Erlich might bother to refute his supposed "myths" rather than just inveigh against weak versions of the arguments with bland assertions, as follows:
1) For the US creation of ISIS, see John Pilger's interview with Julian Assange, apparently in 10/16, and if you still doubt, go back to the documents. See also Robert Fisk's reporting of funding through the Saud family early on.
2) US behind "Arab Spring." This idea is new to me. What I have heard and what might better merit Erlich's attention is that the Obama Administration, when it could not support its puppets in Egypt, posed as a friend to revolution while it made moves to have the torture chief installed in office, thereby usurping and subverting the revolution and ending it.
3) The Syria uprising was not a popular movement, but was instigated by the US. These are not mutually conflicting: the US can instigate where there is sentiment against the government, and this leads to very different results. This is indeed the situation; again, someone has probably made an oversimple claim somewhere, but Erlich might better direct arguments against the more realistic opposition: the Syrian rebels were and are far from altogether a popular movement, but the betrayal of those who were authentic by their US and Saudi "help" is a part of the story that this denial hides.
4) Iran is the #1 sponsor of terrorism. Well, OK, point taken, that's ridiculous.
5) The US intentionally creates failed states. Erlich must be familiar for the standard term for this: it is called "destabilization" or "regime change." Clinton and others discuss it at length in the now-released emails. The point of stopping Libya from shipping was to gain control of what supplies did go elsewhere. That accomplished, the empire can or at least could have access to Libyan oil more or less when it wishes.
To the best of my knowledge, this argument was first articulated by Pepe Escobar for Asia Times. It explains quite a lot. Escobar is usually a worthy read, concise and simple.
6) 9/11. Debunking one theory of a false flag event does not debunk all, and of course Popular Mechanics addressed a few items of the mechanics as it found them, little else, and by some accounts badly.
I myself know little of the physics involved, but long accepted Noam Chomsky's assertion that it could not have been a false flag event because it would have been too hard to hide. However, the Saudi government was just recently sufficiently motivated as to make huge and expensive threats to see to it that the matter was not examined. And analyses and speculation over the now almost certainly CIA-related assassination of JFK makes it fairly obvious how such things are hidden, and it is embarrassingly simple: you just hire them to be done out of house. For 9/11 to be a false flag event, all you would need would be private and off-the-record communication between someone high in the US administration (who might order someone or something to stand down) and someone with administrative power and reach within Saudi Arabia.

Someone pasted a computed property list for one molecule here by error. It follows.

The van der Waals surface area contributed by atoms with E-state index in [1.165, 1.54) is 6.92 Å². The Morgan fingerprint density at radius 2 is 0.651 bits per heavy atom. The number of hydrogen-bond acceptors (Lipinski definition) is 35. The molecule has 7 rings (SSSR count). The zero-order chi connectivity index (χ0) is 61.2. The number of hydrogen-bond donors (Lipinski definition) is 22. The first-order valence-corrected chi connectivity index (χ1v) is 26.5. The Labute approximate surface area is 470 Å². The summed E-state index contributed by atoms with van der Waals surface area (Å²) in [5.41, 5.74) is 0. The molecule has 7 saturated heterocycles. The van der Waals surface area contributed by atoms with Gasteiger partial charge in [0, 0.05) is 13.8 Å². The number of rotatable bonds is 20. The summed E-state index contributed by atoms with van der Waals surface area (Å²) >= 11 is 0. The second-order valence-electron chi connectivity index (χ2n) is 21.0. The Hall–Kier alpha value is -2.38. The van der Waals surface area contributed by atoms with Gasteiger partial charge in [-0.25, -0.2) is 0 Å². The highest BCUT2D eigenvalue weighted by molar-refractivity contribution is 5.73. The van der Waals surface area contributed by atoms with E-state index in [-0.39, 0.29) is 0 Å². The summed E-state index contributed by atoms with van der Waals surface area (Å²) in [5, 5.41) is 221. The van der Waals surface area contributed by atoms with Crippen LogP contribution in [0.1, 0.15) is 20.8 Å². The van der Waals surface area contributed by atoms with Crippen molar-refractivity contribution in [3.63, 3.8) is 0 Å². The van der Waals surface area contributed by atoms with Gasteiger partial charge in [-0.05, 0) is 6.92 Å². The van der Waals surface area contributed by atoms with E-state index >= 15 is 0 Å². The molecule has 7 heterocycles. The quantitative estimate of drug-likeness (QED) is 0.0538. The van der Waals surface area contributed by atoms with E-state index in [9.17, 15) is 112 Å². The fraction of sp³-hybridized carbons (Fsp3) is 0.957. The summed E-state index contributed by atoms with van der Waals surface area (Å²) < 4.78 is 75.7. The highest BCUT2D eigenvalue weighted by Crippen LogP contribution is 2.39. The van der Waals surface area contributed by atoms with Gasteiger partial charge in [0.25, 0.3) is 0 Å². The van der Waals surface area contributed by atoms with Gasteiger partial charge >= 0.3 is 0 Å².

That's not in itself a proof, but it is hardly a refutation in Popular Mechanics, of all things.
In general, this idea that there is something intrinsically wrong with a theory that involves conspiracy ought to die a quick and painless death or, that failing, quick and painful. Outside of polemical flourish, the word conspiracy involves several ideas: 1) a plan 2) secrecy 3) respect for in-group and not general interest.
If anyone has a theory that any major political events whatsoever take place without the involvement of some sort of conspiracy, he or she should attempt to support at least one of the following:
1) The event was not planned nor foreseen and aspects of response planned
2) The planning was not secret
3) The planning and execution was done with respect for the needs and opinions of those to be impacted rather than uniquely or principally for the planners.
Frankly, I think it would be a little difficult to find much of anything that can qualify as a non-conspiracy.